‘The Golden Dream’ is about America, though the direct translation of the film’s title is the Golden – or ‘Gilded’ – Cage and it may refer back to a well-known Mexican song and later film about migration to the US. The current film has been described as a ‘poetic road movie’, though it is for much of the time a (freight) train movie. It takes three teenagers on a journey from Guatemala into Mexico where they attract a fourth traveller a young ‘Indian’ in Chiapas. The group includes a confident young man who makes himself leader and a similarly confident young woman who binds her breasts and cuts her hair to pass as a boy. After a setback, one of the original trio heads home but the others continue ‘jumping’ freight trains that they hope will take them all the way north to the American border and eventually to Los Angeles. Inevitably they will have adventures, suffer great losses and learn things about themselves. I don’t want to spoil enjoyment of the narrative so I’ll simply say that not all of them get to America and the other adjective to go with ‘poetic’ used in the synopsis is ‘severe’.
The poetry is in the images. This is a photographer’s film in the sense that meaning is carried more by the images than the dialogue. It’s not that I remember many specific images as such (even though many are striking), just that the story seems to flow so smoothly. The credited cinematographer is María Secco.
The three teenage leads are very good indeed (none have film experience as such, but all are ‘performers’ in some form of community arts) and the story is not romantic or sentimental. The travellers experience both the warmth and solidarity of the rails – and the violence and duplicity of those who prey on them as migrants. I enjoyed the musical performances in the film as well – these add to the quasi-documentary feel and the chief lesson learned from Loach is the strategy of filming the story ‘in sequence’ and briefing the cast only about the events of the day’s shoot in advance so that the actions/re-actions feel natural rather than ‘performed’.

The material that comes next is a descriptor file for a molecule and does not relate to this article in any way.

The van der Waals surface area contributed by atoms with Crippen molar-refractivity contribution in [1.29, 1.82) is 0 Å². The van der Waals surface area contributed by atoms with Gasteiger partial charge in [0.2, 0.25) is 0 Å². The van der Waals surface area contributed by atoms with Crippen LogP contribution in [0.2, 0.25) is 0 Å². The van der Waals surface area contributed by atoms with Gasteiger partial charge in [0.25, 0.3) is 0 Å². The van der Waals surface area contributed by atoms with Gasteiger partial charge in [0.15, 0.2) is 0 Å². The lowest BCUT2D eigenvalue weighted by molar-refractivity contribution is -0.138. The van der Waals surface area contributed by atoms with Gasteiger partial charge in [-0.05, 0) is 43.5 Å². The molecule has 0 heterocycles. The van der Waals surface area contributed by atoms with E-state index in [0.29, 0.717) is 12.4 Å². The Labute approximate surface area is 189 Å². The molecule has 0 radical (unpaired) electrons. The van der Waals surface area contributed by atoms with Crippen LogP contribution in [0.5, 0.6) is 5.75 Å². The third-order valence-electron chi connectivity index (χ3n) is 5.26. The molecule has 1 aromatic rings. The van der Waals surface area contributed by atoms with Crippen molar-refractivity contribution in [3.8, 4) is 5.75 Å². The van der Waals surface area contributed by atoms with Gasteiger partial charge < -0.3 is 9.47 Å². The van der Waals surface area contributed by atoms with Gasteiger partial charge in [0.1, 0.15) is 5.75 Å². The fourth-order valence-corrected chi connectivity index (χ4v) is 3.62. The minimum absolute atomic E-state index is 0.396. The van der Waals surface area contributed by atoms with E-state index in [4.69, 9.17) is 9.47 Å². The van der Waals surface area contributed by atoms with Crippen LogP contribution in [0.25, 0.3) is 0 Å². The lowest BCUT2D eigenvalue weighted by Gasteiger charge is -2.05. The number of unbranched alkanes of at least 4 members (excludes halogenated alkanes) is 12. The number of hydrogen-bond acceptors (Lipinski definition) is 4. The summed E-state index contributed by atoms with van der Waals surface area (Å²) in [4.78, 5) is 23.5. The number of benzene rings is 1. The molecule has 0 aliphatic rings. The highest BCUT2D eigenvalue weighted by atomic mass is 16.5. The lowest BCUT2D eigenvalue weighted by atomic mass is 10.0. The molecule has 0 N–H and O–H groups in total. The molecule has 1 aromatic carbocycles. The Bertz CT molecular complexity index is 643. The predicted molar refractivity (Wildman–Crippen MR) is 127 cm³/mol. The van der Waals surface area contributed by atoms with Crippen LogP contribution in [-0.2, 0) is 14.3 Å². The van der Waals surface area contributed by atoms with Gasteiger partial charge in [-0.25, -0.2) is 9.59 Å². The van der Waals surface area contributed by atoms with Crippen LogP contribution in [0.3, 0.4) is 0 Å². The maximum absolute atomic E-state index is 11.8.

Peccadillo Pictures distributes the film in the UK. It’s certainly worth seeing on a big screen if you can find it:
This film would make a very good companion piece to Y tu mamá también (Mexico/US 2001), a rather different form of ‘road movie’ discussed in some detail in Chapter 3 of The Global Film Book.
Colorful is a lovely anime that is well worth seeking out if you hold any preconceived notions about anime as easily classifiable. It’s quite difficult to outline the narrative but the film deals with a range of ‘personal’ and ‘social’ issues associated with adolescence and what can happen when a teenager is caught between the pressures of school and the ups and downs of family life.
The film was screened in the UK as part of the touring Japan Foundation ‘East Side Stories’ Film Festival presenting ‘Japanese Cinema Depicting the Lives of Youth’. At a 126 mins running time the story has plenty of room to breathe and to allow the audience to reflect – though that probably means that some of the teen audience might be lost if they balk at the slow pace. The narrative begins with a ‘lost soul’ (a ‘sinner’ denied re-incarnation) being given the chance to be alive again in the body of a young teenage boy who has just died after a suicide attempt but who will now be revived. The lost soul has a spirit mentor or guide who fills him in on the back story and gives him instructions as to his ‘mission’. Our hero then wakes as ‘Makoto’ and finds himself in a family where he knows enough to get by but still needs to learn things about his brother and his parents as well as about his classmates at school. This necessity to understand the world around him and to properly ‘know’ friends and family, as well as himself, is the central thrust of the narrative and later it will become clear what will happen if he ‘succeeds’ or ‘fails’ to achieve his goals.